I got bogged down in details, those not so shiny moments in conflict and petty dramas, after all I have two teenagers, and I work with a mix of very strong and willful personalities; nut-bars, and geniuses all rolled into one. To cope I say search. In every single one of them, in every single situation, every single time; the good, the kind, and the reasons they are the way they are. Try to imagine their life, walking in their footsteps to try to understand how they got where they are. At this point of anger, frustration or sadness; what it is about yourself that makes them so confrontational or insecure or whatever they are. Why do they see things differently? Listen to them. Because what I have learned, is that it is through those I have the most conflict with, is where there is the most opportunity for personal growth and self evaluation. They have been placed on your path for a reason, a lesson to learn, and in the grand scheme of things this moment is small, however the prospect to learning can be huge. Take the time to reflect, then move along and leave it in the past.

Expat life has been fun, and I know that not everyone can leave their home. It takes an adaptability and a shift to the outside of your comfort zone to really be able to travel around, make new friends, build a new home, find new work, and to learn a new language. To rip your family roots and all just to see if they will take better to new soil, with different nutrients and many different conditions.

I find others around me sometimes dig in their heals into the opposite view point when I am around. I bet they are not even that conservative, it is just reflex to someone who lets the wind blow them in any direction. It makes them feel uncomfortable thinking people live like this. I am ok with that. I have seen the same reaction over and again, in three different countries on the faces of dozens of people. Sometimes I am a reminder of how tough change can be on a person, and they remember an experience of change that wasn’t so positive. To counteract those feeling, saying the travelling nomad lifestyles as crazy or unimaginable is easier. Instead of saying it really is not for me, they say it is against human society or that their is something terribly wrong with us. In realty, I act as a mirror to the things they never got around to. Supporting their point, they act as mirror to me, of those I have left behind.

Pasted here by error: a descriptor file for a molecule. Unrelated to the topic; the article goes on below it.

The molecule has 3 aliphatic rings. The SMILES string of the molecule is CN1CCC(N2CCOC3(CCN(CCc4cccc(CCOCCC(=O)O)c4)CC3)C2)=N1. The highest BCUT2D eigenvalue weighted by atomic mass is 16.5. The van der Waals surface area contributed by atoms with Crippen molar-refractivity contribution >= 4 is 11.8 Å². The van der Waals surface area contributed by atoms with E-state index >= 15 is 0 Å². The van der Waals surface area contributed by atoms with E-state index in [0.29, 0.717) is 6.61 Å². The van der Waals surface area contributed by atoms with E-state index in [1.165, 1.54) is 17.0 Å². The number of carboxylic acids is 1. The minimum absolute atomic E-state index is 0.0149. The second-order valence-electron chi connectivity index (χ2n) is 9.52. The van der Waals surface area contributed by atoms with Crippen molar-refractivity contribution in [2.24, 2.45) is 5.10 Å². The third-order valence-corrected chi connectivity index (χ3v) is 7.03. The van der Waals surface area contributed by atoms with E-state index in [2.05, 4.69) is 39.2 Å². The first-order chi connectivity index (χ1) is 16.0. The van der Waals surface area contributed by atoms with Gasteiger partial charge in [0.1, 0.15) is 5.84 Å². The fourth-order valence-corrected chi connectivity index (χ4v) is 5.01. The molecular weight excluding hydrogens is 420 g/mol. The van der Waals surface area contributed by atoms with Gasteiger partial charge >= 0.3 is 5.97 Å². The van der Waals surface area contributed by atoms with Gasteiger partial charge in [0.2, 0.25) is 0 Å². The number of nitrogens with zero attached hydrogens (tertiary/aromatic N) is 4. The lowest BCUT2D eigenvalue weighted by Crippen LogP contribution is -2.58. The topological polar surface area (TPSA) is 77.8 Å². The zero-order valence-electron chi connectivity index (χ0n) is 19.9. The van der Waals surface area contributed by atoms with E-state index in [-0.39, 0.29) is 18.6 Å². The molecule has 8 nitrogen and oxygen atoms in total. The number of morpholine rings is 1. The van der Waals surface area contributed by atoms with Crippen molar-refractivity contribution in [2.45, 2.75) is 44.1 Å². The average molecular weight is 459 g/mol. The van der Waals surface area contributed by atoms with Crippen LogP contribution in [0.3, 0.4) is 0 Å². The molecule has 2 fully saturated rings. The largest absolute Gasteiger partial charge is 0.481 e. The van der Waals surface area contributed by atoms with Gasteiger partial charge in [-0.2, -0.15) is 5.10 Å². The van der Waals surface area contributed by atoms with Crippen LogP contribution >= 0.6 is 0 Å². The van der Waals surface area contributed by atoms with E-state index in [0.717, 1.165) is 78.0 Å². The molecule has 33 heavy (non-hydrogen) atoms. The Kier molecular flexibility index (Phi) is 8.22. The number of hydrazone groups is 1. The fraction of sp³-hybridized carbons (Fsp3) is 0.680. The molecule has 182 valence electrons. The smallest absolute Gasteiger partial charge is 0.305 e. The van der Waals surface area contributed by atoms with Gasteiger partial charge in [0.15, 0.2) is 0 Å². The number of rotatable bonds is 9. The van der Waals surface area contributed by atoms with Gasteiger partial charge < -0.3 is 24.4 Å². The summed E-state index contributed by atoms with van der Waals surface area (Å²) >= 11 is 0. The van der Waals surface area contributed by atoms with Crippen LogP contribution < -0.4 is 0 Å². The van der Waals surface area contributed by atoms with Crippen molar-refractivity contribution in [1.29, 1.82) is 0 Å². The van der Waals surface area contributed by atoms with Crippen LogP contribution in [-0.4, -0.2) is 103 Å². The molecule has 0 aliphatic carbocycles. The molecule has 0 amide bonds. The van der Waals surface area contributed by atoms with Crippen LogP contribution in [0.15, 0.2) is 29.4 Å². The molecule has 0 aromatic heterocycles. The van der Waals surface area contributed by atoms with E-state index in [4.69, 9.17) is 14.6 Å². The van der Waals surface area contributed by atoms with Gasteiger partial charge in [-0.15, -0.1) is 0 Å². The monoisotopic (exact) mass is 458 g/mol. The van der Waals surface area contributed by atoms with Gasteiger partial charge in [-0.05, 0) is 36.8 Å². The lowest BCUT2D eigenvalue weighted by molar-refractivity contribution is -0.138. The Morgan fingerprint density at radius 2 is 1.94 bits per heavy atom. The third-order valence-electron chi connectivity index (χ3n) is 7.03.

I say, not everyone will become an expat, but we all should live, and grow, achieve and strive, learn new things and explore our planet if not through books. We should all believe in making our lives happy and interesting, to construct a life that is fulfilling and rewarding no matter how old we are. That takes knowing who you are deep down inside at the core of yourself, what you truly like and dislike and not what you think others are doing that seems cool at the time. It is like my friend who crochets. I don’t find that so cool, but she sure does! Power to her! Crochet away lady, the point is to find your true passions and make them a part of your balance.

Still pursuing happiness, Eva x.